Fortnightly updates and essential insight into the NHS in the South West, by Will Hazell

Kernow departure

The health service’s leadership troubles are well reported.

We’re familiar with the headlines: high turnover of senior managers, excessive reliance on interims, and a dearth of suitable applicants for the top roles.

Some of these problems have been captured in microcosm in the South West in recent weeks.

First, there was the departure of Joy Youart as managing director of Kernow Clinical Commissioning Group – eight months after her suspension was first announced to clear the way for investigations into the organisation’s structure, running and finances.

The CCG was placed under legal directions by NHS England back in December after it emerged that it was heading for a large and unexpected deficit. A review by PwC in May was scathing about the management of the organisation.

According to the CCG’s statement, Ms Youart decided she was “not the right person to take the CCG forward” and “it was time for new challenges”.

The CCG was keen to stress that she would not receive “any additional payment in relation to her departure, other than outstanding contractual payments”. That at least should help the CCG avoid the headlines which have recently dogged Southern Health Foundation Trust.

Trust’s chief executive search resumes

Further up the peninsula, Royal Devon and Exeter Foundation Trust has also had a spot of leadership trouble.

Because of a lack of candidates, South West trusts have had to look beyond their shores for chief executives.

Kathy Byrne was recruited from Australia to lead Royal Cornwall Hospitals Trust, and Royal Devon and Exeter also went down under to find Julie Hartley-Jones to succeed Angela Pedder.

However, last week we learned that Ms Hartley-Jones will be staying in Australia, so it’s back to the drawing board for the trust.

She was due to start at Royal Devon and Exeter in January, but the trust announced she was now “not in a position to return to the UK”.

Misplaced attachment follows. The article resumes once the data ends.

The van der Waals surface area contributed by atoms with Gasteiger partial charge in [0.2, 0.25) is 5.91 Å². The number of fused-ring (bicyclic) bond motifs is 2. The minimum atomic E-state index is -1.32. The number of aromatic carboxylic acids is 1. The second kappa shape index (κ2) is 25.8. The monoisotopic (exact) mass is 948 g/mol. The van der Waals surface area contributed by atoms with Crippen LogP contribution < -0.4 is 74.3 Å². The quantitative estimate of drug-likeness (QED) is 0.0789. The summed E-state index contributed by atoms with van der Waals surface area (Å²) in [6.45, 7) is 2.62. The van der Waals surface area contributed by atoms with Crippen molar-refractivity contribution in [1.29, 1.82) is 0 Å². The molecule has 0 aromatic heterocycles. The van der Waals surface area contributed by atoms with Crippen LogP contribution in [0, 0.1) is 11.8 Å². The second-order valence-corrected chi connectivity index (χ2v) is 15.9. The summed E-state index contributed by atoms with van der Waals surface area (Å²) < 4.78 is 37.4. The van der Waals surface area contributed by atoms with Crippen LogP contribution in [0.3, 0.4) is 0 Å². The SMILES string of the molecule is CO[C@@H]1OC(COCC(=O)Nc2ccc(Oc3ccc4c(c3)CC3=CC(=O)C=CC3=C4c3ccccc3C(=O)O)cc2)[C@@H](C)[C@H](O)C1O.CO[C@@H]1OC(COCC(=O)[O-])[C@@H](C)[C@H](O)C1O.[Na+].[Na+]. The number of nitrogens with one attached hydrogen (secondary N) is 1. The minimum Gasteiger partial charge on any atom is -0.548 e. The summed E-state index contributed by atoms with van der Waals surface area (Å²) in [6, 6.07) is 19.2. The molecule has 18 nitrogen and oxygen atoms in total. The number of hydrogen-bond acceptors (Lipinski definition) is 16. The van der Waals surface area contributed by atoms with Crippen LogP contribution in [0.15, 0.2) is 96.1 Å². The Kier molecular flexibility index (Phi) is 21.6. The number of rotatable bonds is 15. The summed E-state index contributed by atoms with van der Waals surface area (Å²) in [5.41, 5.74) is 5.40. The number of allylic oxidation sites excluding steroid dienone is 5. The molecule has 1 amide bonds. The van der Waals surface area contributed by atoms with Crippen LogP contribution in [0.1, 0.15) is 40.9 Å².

It followed local criticism of Ms Hartley-Jones appointment, after it emerged the hospital she used to manage in Australia was forecasting an $80m deficit.

Of course, it’s not all doom and gloom for leadership in the South West.

In fact the region is shaping up as a test bed for a completely new style of place-based leadership – Ms Pedder’s decision to leave the provider sector to lead the Devon STP footprint and success regime could be a model that’s adopted around the country.

But Cornwall and Devon are health economies which are not short of problems. Both Kernow CCG and Royal Devon and Exeter FT will want to get strong, permanent leaders in post quickly so they can roll up their sleeves and begin addressing the challenges.

STP round-up

A couple more South West STPs were published last week.

The Somerset STP voguishly proposes the creation of an “accountable care system” by April, made up of a single commissioning function holding a joint health and social care budget, and an “accountable provider organisation”.

Will the latter be a group of bodies with a shared governance structure, or a single entity formed through the merger of Somerset’s trusts?

We don’t know yet, but consolidating acute services across Taunton and Somerset and Yeovil District Hospital FTs is another big STP priority.

Gloucestershire also published its STP, unveiling plans for new models of care based around 30,000 populations, GP surgeries forming 16 “clusters” from 2017-18, and a network of urgent care centres across the county.